The Israeli military said it could not comment on the discovery of the bodies.

Israel’s assault on the district began after it issued an evacuation order for the area on Monday. In a statement Friday, the military said its troops targeted the abandoned headquarters of the UN agency for Palestinian refugees, known as UNRWA, where it said Hamas had set up operations.

UNRWA left the compound in October, early in the war. The military said Friday that troops had battled Hamas and Islamic Jihad fighters in the compound and discovered material for building drones and stashes of weapons. It issued photos of some of the discovered material, though the claims could not be independently confirmed.

On Friday, troops had withdrawn from most of the area, but snipers and drones continued to open fire, said Salem Elrayyes, a resident who fled months ago to the south but spoke to family members still in the neighborhood.

He said that during the days of the offensive, troops set fire to many homes — including that of one of his uncles — and carried out wide-scale arrests, taking people for interrogation inside the UNRWA compound. At least 11 of his relatives were detained, he said.

Two were released after being severely beaten, while the rest are still missing. His family was searching for other relatives still unaccounted for — “some may be detained, and some may have lost communication. Others may be killed,” Elrayyes said.

A day earlier, civil defense workers said they found dozens of bodies in Shijaiyah, another Gaza City district from which Israeli troops withdrew in recent days after a two-week offensive.

Most of the population of Gaza City and the surrounding areas in the north fled earlier in the war. But the UN estimates that some 300,000 people remain in the north. With each new assault, people often flee to other parts of the north, since so far Israel has not allowed those who flee south to return to the north.

An airstrike early Friday hit an aid warehouse in Muwasi, part of an Israeli-declared “humanitarian safe zone” covering parts of south and central Gaza, a UK-based aid group Al-Khair Foundation said. Imam Qasim Rashid Ahmad, the group’s director in London, said one of its staffers, an engineer, was killed in the strike along with three staffers from other humanitarian groups using the warehouse. The Israeli army did not immediately respond to a request for comment on the strike.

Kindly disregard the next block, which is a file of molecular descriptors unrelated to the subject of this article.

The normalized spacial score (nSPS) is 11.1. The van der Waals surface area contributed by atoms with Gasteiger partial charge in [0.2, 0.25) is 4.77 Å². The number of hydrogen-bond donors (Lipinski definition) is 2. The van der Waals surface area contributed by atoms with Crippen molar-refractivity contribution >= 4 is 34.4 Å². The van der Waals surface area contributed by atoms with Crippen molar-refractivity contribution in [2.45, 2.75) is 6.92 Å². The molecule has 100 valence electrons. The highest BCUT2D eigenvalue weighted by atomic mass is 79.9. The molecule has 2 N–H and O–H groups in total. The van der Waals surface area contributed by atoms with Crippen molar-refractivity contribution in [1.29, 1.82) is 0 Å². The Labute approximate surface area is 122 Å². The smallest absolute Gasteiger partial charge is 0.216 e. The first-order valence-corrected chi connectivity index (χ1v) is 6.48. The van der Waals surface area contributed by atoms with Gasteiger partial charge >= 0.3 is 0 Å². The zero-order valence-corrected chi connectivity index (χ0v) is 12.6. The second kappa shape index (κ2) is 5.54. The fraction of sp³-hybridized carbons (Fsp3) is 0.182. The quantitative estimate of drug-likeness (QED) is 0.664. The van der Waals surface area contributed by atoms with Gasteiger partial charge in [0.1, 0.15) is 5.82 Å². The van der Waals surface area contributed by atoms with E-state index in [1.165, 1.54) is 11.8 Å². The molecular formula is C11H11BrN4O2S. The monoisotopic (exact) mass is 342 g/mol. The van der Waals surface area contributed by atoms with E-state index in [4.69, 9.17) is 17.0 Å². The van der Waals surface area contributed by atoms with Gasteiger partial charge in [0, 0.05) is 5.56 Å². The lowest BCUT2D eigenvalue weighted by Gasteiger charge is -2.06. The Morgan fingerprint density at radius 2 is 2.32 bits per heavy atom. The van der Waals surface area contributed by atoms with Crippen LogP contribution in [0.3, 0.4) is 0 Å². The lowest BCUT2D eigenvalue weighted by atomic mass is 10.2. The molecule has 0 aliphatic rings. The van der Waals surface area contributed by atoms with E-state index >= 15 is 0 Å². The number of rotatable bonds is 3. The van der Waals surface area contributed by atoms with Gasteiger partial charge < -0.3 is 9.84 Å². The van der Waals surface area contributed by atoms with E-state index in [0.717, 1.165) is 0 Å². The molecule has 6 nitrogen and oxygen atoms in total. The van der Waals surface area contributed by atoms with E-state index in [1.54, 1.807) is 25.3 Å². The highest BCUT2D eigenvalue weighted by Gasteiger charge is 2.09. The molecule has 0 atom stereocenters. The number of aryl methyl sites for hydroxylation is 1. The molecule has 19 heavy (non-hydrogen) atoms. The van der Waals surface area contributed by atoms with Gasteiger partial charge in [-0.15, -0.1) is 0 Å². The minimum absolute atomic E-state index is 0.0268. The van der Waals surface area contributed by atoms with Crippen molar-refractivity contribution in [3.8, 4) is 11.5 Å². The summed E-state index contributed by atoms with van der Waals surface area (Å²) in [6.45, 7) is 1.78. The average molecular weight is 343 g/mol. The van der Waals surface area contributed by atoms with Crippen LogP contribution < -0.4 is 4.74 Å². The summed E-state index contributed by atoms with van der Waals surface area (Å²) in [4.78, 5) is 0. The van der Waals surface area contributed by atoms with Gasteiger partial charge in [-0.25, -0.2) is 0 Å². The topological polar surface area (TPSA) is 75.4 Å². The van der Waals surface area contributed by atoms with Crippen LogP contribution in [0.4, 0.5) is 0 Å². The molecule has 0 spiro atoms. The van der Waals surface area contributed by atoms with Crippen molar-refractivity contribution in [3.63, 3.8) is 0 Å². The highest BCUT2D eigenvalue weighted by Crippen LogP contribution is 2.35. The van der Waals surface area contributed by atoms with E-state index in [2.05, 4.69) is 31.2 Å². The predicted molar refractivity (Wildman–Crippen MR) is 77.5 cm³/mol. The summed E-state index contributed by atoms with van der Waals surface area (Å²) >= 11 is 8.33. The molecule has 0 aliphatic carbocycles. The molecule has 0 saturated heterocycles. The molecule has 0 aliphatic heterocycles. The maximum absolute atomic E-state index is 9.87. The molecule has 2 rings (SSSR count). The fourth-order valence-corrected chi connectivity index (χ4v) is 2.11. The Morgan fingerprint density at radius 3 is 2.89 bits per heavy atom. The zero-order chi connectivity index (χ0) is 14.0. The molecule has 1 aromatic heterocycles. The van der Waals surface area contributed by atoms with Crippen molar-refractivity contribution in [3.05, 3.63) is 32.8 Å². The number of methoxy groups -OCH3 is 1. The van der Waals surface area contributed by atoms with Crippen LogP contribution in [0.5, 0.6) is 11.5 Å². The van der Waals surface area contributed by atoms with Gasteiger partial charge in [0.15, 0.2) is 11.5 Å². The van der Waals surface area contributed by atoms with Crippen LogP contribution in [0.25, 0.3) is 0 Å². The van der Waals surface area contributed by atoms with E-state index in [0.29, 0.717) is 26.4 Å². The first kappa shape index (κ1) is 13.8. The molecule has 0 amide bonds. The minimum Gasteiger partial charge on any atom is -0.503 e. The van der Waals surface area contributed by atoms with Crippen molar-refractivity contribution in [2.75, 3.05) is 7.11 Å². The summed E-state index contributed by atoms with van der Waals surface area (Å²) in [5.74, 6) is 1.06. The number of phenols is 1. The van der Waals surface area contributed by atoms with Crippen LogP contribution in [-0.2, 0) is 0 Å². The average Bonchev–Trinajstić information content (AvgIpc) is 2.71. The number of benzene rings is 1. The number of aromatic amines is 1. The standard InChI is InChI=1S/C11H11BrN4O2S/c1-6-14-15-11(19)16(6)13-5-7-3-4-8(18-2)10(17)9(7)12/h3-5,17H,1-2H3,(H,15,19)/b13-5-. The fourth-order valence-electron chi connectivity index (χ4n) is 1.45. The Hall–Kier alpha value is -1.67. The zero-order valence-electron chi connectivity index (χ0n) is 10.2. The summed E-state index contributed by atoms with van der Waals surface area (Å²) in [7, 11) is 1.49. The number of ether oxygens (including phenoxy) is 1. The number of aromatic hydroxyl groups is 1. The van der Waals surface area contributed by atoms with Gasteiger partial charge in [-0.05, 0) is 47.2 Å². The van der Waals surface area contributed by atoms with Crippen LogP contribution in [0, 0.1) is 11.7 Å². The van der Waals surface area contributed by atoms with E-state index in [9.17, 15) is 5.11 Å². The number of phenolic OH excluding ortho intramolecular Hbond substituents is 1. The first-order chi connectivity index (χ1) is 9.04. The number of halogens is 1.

Israel launched its campaign in Gaza after Hamas’ Oct. 7 attack in which gunmen stormed into southern Israel, killed some 1,200 people — mostly civilians — and abducted about 250.

Since then, Israeli ground offensives and bombardments have killed more than 38,300 people in Gaza and wounded more than 88,000, according to the territory’s Health Ministry. The ministry does not distinguish between combatants and civilians in its count. More than 80% of Gaza’s 2.3 million people have been driven from their homes, and most are now crowded into squalid tent camps, facing widespread hunger.

Meanwhile in Cairo, US, Egyptian and Qatari mediators continued to push to narrow gaps between Israel and Hamas over a proposed deal for a three-phase ceasefire and hostage release plan in Gaza.

The US-backed proposal calls for an initial ceasefire with a limited hostage release and the withdrawal of Israeli troops from populated areas in Gaza. At the same time, the two sides will negotiate the terms of the second phase. Phase two is supposed to bring a full hostage release in return for a permanent ceasefire and complete Israeli withdrawal from Gaza.

But obstacles remain.

Prime Minister Benjamin Netanyahu has said Israel won’t agree to any deal that would prevent it from resuming its military campaign until Hamas is eliminated. On Thursday, he indicated that Israel intends to keep a hold of the Rafah border crossing with Egypt, which would contradict a full withdrawal from Gaza.

Hamas dropped its demand that Israel commit ahead of time to reach a permanent ceasefire. But a Hamas political official told The Associated Press that the group still wants written guarantees from the mediators that negotiations will continue until a permanent ceasefire is reached.

Otherwise, “Netanyahu can stop the negotiations and thus resume the aggression” at any time, said Ahmed Abdul-Hadi, the head of Hamas’ political office in Lebanon.

Abdul-Hadi also said that Hamas does not expect to resume its role as the sole ruling party in Gaza after the war but wants to see a Palestinian government of technocrats.

“We do not want to rule Gaza alone again in the next phase,” he said. Israeli officials have suggested they will demand Hamas' removal in the talks for the second phase.

Netanyahu is under growing pressure both domestically and internationally. Relatives of hostages are marching to Jerusalem to demand a deal and the release of their loved ones as Israeli politicians, including Defense Minister Yoav Gallant, call for a broad government investigation into the conduct of Israel’s leaders.

A risk of regional escalation remains. Israel’s military said Friday that one of its soldiers was killed in northern Israel, where the Lebanese armed group Hezbollah and Israel continue to trade border fire.